Who's Watching Your Money?
If bookkeeping is not your forte, hire someone to do it - you will save so much in frustration - just be sure to keep your fingers in the books. If you choose to hire a virtual bookkeeper, keep the following in mind:
1. Get QuickBooks
For ease of use, I highly recommend using QuickBooks and hiring a QuickBooks ProAdvisor. QuickBooks ProAdvisors have taken certification exams to insure that they know the system. I have used QuickBooks both for myself and my clients and highly recommend it for its ease of use/understanding.
The online version is great in that you can see the latest version of your books at any time and eliminate the annoyance of emailing files back and forth and wondering who has the latest version.
2. They must see both the forest AND the trees
You want your virtual bookkeeper to be detail-oriented AND to see/understand the big picture. They need to know what happens consistently - every month - and update your books without bothering you for items they should know about.
At the same time, they needs to be astute enough to see the larger picture and warn you of any impending problems before they happen. If you purchase a piece of equipment, she should know how to properly enter it into your bookkeeping software to avoid problems - and therefore save time and money - with your accountant (and the IRS) later on.
3. They must know your industry
You don't want to have to train your bookkeeper on your industry language, standard industry income or expense categories or other basics. The more up-to-speed they are, the faster they can hit the ground running and the sooner you will have good data. If they don't know your industry however, be sure to give them a rundown of lingo and how you refer to your customers/clients/tenants in order for you to get the most meaningful reports out of the gate.
4. They must provide timely reports
In hiring your virtual bookkeeper, insure that you put in a provision for when you want to see monthly financials. The date will depend on when your bank month ends - give them a few days after that date to reconcile your accounts and produce reports. At a minimum, you want to see a profit & loss, balance sheet and cash flow statement.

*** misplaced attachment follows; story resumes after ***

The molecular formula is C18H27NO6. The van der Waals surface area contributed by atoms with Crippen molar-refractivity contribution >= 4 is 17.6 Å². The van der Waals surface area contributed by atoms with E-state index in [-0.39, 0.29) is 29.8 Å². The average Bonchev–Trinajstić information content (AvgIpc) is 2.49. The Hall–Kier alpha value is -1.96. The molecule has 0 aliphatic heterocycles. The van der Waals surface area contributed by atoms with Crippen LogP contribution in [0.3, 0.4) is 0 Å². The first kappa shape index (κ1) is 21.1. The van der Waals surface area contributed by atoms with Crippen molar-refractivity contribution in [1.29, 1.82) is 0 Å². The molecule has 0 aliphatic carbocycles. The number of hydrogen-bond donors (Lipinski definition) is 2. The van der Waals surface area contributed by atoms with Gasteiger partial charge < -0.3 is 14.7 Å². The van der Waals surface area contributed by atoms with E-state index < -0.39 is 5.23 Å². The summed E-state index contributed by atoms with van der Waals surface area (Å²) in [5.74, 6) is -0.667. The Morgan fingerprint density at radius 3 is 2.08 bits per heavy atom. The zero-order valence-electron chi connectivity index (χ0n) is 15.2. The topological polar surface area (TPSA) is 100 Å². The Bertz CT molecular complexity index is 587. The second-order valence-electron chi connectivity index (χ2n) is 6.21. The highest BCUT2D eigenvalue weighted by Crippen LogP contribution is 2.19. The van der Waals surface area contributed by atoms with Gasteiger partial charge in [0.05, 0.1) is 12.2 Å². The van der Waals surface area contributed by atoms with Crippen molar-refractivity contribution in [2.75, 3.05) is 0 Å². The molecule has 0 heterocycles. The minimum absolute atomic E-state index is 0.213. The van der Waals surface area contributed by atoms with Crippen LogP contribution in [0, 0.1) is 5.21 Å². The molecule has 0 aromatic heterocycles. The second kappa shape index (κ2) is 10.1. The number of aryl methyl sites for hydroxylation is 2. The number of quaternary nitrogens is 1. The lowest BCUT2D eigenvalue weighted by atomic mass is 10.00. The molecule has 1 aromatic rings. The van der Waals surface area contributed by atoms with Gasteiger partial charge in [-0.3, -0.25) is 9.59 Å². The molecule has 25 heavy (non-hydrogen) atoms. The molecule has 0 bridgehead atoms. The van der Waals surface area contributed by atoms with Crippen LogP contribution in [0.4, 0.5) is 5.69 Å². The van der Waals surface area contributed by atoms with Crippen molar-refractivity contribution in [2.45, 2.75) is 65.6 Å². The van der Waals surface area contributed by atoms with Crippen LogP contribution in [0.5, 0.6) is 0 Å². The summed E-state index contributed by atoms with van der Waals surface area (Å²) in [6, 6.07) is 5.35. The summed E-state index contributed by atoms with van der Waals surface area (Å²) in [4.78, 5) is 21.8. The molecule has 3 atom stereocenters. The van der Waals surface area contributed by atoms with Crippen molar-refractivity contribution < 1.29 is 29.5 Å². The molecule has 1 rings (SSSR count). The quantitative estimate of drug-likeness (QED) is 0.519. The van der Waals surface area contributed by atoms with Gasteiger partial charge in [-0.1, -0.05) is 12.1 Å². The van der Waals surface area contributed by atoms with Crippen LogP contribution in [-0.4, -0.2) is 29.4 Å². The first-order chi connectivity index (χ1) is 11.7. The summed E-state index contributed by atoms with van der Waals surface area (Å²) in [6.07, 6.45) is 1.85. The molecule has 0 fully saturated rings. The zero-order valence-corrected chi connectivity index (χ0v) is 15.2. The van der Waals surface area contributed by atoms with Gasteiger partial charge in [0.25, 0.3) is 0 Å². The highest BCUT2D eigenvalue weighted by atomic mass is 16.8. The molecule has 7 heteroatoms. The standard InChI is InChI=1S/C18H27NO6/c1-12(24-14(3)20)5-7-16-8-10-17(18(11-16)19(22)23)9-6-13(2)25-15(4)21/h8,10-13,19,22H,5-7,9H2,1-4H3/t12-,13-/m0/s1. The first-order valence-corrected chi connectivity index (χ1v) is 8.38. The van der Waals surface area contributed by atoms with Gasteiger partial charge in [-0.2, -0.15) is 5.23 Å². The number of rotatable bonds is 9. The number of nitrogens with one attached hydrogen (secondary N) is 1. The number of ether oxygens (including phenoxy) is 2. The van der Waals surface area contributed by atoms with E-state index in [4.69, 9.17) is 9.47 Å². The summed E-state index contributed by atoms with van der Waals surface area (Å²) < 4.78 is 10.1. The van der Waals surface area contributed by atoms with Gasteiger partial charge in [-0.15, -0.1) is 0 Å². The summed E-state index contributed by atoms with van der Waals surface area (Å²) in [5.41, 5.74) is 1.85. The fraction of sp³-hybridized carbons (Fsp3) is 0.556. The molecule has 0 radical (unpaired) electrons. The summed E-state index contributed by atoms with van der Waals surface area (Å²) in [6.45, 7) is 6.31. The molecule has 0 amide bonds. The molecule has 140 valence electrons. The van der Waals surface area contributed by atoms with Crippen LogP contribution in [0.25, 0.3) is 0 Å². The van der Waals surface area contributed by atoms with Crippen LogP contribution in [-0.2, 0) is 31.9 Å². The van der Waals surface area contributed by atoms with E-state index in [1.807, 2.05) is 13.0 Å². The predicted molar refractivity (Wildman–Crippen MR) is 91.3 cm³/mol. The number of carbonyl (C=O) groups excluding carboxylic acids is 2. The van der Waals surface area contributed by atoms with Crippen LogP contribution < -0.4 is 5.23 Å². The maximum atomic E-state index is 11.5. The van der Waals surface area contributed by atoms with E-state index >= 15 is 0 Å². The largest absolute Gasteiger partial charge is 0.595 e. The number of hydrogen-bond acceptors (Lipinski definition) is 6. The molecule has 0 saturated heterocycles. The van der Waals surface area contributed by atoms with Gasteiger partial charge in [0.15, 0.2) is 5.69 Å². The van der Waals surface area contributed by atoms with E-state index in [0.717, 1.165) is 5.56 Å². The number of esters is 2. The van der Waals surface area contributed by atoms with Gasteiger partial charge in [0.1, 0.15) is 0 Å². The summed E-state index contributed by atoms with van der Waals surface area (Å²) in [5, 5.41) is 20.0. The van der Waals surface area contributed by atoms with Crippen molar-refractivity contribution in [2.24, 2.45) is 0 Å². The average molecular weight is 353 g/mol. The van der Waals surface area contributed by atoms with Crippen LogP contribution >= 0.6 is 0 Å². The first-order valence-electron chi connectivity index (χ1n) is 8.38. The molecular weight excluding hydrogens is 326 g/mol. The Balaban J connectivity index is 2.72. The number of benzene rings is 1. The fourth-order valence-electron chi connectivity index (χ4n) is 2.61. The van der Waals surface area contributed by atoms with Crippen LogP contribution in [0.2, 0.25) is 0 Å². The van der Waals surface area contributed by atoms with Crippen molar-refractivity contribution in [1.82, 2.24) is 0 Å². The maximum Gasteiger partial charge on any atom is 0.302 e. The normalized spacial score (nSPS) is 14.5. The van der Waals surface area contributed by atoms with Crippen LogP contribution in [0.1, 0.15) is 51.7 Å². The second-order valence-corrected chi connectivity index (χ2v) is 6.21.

Take the time to review the reports so you can spot any irregularities before they blossom into problems. Not sure how to read a cash flow statement? Get a check/electronic funds transfer (eft or "auto debit") transaction detail instead. It will help you see where the cash is going.
5. They must know accounting terms and still speak "English"
Your virtual bookkeeper needs to know the difference between assets, liabilities, income, expenses and equity and be able to provide your accountant with the necessary data upon request. At the same time however, if you are not "numbers oriented", they also need to be able to explain the financial statements to you in plain English.
6. They must be trustworthy
Hiring someone to keep track of your bookkeeping requires a level of trust between you both. You need to feel comfortable that they will keep track of your information and maintain your confidentiality. At the same time, if they pay your bills and have access to your bank accounts, you must also trust that they will not abuse that privilege. And make no mistake, it is a privilege to have someone (particularly in a virtual relationship) trust you with their finances, their checkbook and their business. Good business sense demands that you protect yourself "just in case".
7. They must have great communication skills
If your bookkeeper will be communicating with your clients and vendors, they must represent your business as you would. Whether virtual or in-house, it's critical that your bookkeeper be a positive force that further enhances relationships. The question of money can, at times, be a sensitive matter. You need someone who recognizes that and communicates appropriately.
Always remember - these are your books and this is your business. While you may hire someone to manage the details of tracking your finances, and should do so if this is not one of your strengths, the ultimate responsibility for oversight is yours.